$events | where-object { $_.FullFormattedMessage -like "vSphere HA stopped trying*" } | foreach {
    $vmname = $_.FullFormattedMessage.Split(" ")[6]
    if (!($failures.ContainsKey($vmname))) {
        write-host $_.CreatedTime: $vmname

Disconnect-VIServer -Force -Confirm:$false
The script takes three optional parameters:
  • -vcenter servername: Connect to the vCenter server named servername (default is localhost)
  • -last n: Analyze events of the last n hours (default is 24). If e.g. the HA event was during a weekend, and you run this script on Monday you may need to raise this to as much as 72. Please note: The higher n is the longer the script will run and the more memory it will consume!
  • -help: display help on parameters
Usually you may want to specify at least the vCenter server name. If you have only one you can of course hard code it into the script as the default value (instead of localhost) in line 2.

How does it work?

As a first step the script reads all events of the last n (default: 24) hours and searches them for host failure events (event id "com.vmware.vc.HA.DasHostFailedEvent", see line 36). If there were multiple host failures in this time frame it will only look at the latest one and discard all earlier events (line 46).

To find out what VMs were restarted the script looks for events of id "com.vmware.vc.ha.VmRestartedByHAEvent". It will print the time stamps of these events and the names of the VMs that were restarted (line 49 to 51).

At last the script looks for events messages that start with the text "vSphere HA stopped trying". These events are thrown when HA fails to restart a VM multiple times in a row. With vSphere 5 HA will try very hard and repeatedly to restart a VM, so you might see this event multiple times for each failing VM. The script records the failing VMs in a hashed array in order to print their names only once, together with the time stamp of the latest failing restart attempt.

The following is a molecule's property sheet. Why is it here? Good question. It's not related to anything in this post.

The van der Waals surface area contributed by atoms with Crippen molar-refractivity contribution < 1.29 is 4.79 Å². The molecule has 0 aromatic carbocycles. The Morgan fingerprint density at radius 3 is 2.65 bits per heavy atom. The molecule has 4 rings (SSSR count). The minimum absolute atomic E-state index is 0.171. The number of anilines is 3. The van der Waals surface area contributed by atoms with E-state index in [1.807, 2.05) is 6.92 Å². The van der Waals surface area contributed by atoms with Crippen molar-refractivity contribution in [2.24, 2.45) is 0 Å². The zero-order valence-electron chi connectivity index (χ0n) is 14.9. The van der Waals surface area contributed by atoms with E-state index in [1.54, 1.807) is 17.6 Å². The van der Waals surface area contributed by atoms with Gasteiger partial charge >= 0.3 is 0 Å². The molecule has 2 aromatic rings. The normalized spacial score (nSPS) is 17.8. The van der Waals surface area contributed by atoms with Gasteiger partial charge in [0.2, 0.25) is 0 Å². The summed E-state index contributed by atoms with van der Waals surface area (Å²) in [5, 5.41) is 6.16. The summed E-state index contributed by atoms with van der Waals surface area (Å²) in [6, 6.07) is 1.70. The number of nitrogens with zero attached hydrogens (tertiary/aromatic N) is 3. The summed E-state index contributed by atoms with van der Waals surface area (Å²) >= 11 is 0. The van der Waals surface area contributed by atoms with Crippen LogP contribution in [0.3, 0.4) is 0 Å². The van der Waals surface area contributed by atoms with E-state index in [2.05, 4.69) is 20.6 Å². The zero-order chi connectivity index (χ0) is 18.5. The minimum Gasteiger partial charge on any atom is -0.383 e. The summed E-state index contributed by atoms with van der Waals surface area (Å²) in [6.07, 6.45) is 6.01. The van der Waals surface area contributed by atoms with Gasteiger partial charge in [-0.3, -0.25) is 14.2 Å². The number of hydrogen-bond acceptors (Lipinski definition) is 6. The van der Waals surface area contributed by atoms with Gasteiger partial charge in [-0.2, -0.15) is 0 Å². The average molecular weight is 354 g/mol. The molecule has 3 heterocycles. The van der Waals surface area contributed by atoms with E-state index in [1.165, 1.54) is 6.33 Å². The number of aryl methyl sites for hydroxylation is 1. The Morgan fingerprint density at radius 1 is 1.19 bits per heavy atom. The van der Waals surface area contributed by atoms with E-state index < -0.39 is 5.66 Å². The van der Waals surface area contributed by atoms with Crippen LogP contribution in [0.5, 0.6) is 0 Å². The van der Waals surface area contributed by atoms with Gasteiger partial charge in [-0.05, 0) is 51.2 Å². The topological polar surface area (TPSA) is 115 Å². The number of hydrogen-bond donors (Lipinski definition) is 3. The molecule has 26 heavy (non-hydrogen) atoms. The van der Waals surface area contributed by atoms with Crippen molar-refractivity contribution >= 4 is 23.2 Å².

[Update] ESXi-Customizer Powershell script version 1.1

With the last part of my ImageBuilder Deep Dive series (also don't miss part 1 and 2) I published a Powershell script to build a customized ESXi 5.0 installation ISO, optionally adding the contents of the HP Online VIBs depot.

HP has recently updated the contents of their Online depots adding the latest releases of their bundles (see this post). I tested the first version of my script and found that it would incorrectly add older versions of the HP packages. So, I have fixed it now to add only the newest version of each available package. Other changes:
  • Skip the hp-smx-limited package. It is not included in HP's customized images and conflicts with the full CIM provider package hp-smx-provider. In fact it is only useful for the new ProLiant Gen8 servers if you want to monitor these through the Agentless Management Service (AMS) only.
  • Added a new command line switch -test. It will skip the actual package download and image building - useful for testing the script and seeing what it would add without wasting any download bandwidth.
The new version 1.1 is available for download now.

ESXi-Customizer-PS v1.1 help screen

HP ProLiant Firmware and Driver updates

Today HP released a new Service Pack for ProLiant (SPP): Version 2012.06.0(B). The SPP is a DVD image that includes the latest firmwares and drivers for all ProLiant servers (and associated components like Blade enclosures, iLO boards, NICs, CNAs and Smart Array controllers). Also included is the HP Smart Update Manager (updated to version 5.1.0) that you can use either on a Windows OS or by booting a ProLiant server off the DVD into Linux.

At the same time HP also published updates for their customized ESXi (4.1 U2 and 5.0 U1) installation CDs that include updated Offline bundles and updated drivers (both are also separately available).

Last but not least a new Virtual Connect firmware (version 3.60) hits the street today.

You can find download links to all the mentioned components on my HP & VMware Links page.